Wrington Celebrations 1948 - 1953
Recollections from Olive Mellett
|These recollections were kindly submitted by Olive Mellett. The photographs in the text and below come from her album started shortly after the war, and form both a valuable 'Who's who' of people (particularly young people) in Wrington then, and an historical insight into events, not least those connected with the coronation - 50 years on !
There are many names given, but also some blanks. If you recognise anyone not identified, or find other memories sparked off, please do let the website know by e-mail . Also, if you have any similar recollections and/or photographs we could copy, again, please do get in touch. [For responses, see final page]
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After the parades and parties of the victory celebrations, life quietened down as the men and women returned from the war. So in 1948 a committee was formed to plan a day just for the children.
|Mr Waite the headmaster was on the committee, and for a few weeks beforehand, the children of Wrington and Redhill schools were encouraged to enter handwriting, painting, needlework and other types of handicrafts, for the exhibition in the Memorial Hall.
The day ended with a free tea for all the children in the "British Restaurant" (now the off-licence).
The day was such a success that a few years later, it was decided to have a carnival queen.
| Those entering had cards with a dotted crown on. Each dot represented a vote and cost 1d. Each card took 60 votes =five shillings.
The first queen, Eileen Jones of Redhill, was crowned in Broad Street by "Aunty Margaret" of the Evening Post, and we also had floats to head the parade, and much coverage in the Evening Post !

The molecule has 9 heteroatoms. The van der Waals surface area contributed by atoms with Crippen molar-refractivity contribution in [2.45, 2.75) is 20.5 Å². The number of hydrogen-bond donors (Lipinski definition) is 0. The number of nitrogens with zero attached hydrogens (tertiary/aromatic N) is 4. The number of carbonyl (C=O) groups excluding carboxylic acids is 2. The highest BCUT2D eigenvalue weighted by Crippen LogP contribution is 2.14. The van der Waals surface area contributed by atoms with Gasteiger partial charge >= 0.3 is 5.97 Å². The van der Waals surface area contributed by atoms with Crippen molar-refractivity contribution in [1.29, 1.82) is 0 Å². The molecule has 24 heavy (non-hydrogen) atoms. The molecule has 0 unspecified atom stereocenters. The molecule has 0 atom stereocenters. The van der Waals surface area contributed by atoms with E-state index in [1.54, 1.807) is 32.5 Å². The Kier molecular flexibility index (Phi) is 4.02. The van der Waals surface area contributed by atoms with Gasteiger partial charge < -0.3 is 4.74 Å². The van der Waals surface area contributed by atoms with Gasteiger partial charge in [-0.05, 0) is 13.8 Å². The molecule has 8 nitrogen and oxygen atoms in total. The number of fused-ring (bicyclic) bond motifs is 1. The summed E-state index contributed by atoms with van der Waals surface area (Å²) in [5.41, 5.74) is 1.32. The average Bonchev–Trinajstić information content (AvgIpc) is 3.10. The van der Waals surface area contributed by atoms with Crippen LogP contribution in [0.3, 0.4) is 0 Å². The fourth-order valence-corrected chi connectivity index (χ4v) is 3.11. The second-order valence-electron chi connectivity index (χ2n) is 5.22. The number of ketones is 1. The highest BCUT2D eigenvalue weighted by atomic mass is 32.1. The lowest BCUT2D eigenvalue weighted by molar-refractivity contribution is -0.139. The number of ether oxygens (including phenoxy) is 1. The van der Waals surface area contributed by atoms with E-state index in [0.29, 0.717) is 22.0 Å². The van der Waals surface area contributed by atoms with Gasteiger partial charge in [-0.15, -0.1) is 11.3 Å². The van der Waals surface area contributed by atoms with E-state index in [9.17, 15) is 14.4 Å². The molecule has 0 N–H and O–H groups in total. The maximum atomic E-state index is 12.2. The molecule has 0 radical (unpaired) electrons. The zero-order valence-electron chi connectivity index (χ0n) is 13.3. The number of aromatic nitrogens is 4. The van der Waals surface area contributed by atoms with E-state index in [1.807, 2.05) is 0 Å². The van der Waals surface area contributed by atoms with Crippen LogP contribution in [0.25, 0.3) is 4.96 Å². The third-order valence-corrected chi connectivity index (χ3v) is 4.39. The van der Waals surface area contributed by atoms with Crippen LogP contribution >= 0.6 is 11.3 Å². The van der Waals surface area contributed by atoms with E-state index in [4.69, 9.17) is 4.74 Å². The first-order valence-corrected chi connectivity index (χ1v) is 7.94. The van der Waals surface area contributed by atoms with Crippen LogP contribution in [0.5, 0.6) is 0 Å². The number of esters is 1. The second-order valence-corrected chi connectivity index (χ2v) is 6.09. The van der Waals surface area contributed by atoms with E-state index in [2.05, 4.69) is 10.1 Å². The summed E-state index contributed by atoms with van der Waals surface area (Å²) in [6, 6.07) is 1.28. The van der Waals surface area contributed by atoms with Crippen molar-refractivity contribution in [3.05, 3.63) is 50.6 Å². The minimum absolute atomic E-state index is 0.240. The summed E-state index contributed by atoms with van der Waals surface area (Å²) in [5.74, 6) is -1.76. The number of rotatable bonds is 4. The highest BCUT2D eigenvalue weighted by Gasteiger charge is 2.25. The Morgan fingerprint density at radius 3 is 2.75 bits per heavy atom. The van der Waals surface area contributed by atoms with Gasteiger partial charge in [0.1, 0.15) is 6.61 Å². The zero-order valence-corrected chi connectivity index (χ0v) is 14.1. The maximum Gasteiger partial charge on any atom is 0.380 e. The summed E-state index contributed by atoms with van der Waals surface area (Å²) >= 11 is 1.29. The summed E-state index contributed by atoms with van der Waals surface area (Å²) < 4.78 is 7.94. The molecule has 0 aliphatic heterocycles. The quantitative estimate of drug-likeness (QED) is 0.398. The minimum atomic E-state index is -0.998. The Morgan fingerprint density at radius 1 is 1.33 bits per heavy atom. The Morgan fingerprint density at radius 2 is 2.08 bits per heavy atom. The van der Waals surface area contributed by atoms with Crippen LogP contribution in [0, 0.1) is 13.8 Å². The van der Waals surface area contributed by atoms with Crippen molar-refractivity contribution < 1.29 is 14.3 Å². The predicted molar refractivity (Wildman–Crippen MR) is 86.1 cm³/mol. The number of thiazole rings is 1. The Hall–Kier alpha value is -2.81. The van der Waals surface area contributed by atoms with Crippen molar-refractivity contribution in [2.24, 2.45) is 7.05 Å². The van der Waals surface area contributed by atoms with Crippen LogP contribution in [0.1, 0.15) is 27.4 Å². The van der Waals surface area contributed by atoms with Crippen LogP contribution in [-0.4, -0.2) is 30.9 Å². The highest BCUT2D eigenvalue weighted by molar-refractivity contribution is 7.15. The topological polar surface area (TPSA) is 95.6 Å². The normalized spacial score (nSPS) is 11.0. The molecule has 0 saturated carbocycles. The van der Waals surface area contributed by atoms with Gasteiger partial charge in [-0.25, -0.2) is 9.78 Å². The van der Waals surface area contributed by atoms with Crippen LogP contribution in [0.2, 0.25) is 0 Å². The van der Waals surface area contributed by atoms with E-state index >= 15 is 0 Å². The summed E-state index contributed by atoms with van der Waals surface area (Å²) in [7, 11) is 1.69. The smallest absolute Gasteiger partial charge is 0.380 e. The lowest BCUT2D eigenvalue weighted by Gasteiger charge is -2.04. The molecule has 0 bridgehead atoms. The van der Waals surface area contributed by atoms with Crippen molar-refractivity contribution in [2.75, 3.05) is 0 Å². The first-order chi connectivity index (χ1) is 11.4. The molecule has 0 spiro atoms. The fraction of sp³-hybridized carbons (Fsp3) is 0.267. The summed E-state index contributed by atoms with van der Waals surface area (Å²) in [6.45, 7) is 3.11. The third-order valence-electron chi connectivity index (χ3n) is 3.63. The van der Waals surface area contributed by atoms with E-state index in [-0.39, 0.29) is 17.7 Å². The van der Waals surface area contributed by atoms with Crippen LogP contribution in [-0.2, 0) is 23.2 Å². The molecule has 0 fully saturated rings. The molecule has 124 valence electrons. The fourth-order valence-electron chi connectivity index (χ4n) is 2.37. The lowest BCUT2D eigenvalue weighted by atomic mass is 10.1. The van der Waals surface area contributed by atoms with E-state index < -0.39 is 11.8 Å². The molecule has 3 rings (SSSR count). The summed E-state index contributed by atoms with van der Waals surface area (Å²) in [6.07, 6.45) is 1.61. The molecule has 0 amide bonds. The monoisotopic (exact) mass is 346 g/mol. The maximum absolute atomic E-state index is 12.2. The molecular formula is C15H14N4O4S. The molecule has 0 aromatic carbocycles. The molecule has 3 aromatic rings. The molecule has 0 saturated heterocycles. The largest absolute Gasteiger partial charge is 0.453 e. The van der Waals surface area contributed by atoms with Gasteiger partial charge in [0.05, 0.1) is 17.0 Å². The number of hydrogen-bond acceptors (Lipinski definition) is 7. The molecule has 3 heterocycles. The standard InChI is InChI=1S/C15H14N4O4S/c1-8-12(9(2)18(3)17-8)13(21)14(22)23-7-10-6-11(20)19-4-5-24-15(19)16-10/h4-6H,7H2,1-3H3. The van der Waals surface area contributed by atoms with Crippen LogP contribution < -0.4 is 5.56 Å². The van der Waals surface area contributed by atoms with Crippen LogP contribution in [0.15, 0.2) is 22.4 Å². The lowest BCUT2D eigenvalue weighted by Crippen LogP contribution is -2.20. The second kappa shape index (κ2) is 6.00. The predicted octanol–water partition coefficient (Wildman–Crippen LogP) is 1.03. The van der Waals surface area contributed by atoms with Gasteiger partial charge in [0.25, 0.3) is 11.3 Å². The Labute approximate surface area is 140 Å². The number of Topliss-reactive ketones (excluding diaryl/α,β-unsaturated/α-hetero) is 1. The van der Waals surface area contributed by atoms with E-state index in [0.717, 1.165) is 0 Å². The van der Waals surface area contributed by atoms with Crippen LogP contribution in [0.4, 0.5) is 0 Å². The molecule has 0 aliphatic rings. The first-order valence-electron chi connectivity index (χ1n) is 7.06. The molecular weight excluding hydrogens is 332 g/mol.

|All their parents paid to come and watch so the money for the queen was raised.
There was also a cup for the child with most points for all the events of the day
|After 2 years of selecting the queen in this way, it was decided to put on a concert earlier in the year and select the queen by public vote in the interval.
60 children from Wrington and Redhill took part.
| In 1953, coronation year, it was the parish council who arranged the day getting the village organisations involved. It started with a joint outdoor service in the recreation field the night before. Prizes were offered for the best shop window, best archway, best decorated house and garden.
|TV was a novelty enjoyed by no more than a dozen folk in the village, soMr. Spalding had fixed one up in the Methodist Schoolroom (now the Scout hall) for any who wished to watch the actual coronation.
Also in the morning was a fancydress football match. There was the usual craft exhibition, and tea for the children in Broad Street.
|For days afterwards, people wandered around admiring the decorations and enjoying the atmosphere.|
|The fancy dress parade was in the evening followed by dancing in the street, and ending with a bonfire and fireworks in the quarry.|
|Later in the year the URC (then Congregational) sundayschool children put on an entertainment "Alice through history land"going back through the years to the first Queen Elizabeth.
|3 pages more photographs|